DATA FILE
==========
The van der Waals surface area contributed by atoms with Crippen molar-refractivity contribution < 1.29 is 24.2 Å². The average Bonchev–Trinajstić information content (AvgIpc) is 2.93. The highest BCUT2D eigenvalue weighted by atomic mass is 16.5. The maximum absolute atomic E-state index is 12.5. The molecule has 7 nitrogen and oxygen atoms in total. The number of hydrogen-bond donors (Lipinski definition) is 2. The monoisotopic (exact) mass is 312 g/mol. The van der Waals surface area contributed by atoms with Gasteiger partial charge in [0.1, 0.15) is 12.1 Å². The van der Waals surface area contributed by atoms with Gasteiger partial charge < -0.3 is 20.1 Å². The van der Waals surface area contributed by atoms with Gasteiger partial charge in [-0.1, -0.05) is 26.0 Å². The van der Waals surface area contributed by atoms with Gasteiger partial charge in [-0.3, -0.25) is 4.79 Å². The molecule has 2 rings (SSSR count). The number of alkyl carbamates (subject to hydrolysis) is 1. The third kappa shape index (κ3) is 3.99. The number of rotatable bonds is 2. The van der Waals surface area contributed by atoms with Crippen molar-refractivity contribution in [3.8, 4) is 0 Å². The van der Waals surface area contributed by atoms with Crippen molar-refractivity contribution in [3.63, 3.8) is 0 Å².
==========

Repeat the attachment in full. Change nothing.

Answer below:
The van der Waals surface area contributed by atoms with Crippen molar-refractivity contribution < 1.29 is 24.2 Å². The average Bonchev–Trinajstić information content (AvgIpc) is 2.93. The highest BCUT2D eigenvalue weighted by atomic mass is 16.5. The maximum absolute atomic E-state index is 12.5. The molecule has 7 nitrogen and oxygen atoms in total. The number of hydrogen-bond donors (Lipinski definition) is 2. The monoisotopic (exact) mass is 312 g/mol. The van der Waals surface area contributed by atoms with Gasteiger partial charge in [0.1, 0.15) is 12.1 Å². The van der Waals surface area contributed by atoms with Gasteiger partial charge < -0.3 is 20.1 Å². The van der Waals surface area contributed by atoms with Gasteiger partial charge in [-0.1, -0.05) is 26.0 Å². The van der Waals surface area contributed by atoms with Gasteiger partial charge in [-0.3, -0.25) is 4.79 Å². The molecule has 2 rings (SSSR count). The number of alkyl carbamates (subject to hydrolysis) is 1. The third kappa shape index (κ3) is 3.99. The number of rotatable bonds is 2. The van der Waals surface area contributed by atoms with Crippen molar-refractivity contribution in [3.8, 4) is 0 Å². The van der Waals surface area contributed by atoms with Crippen molar-refractivity contribution in [3.63, 3.8) is 0 Å².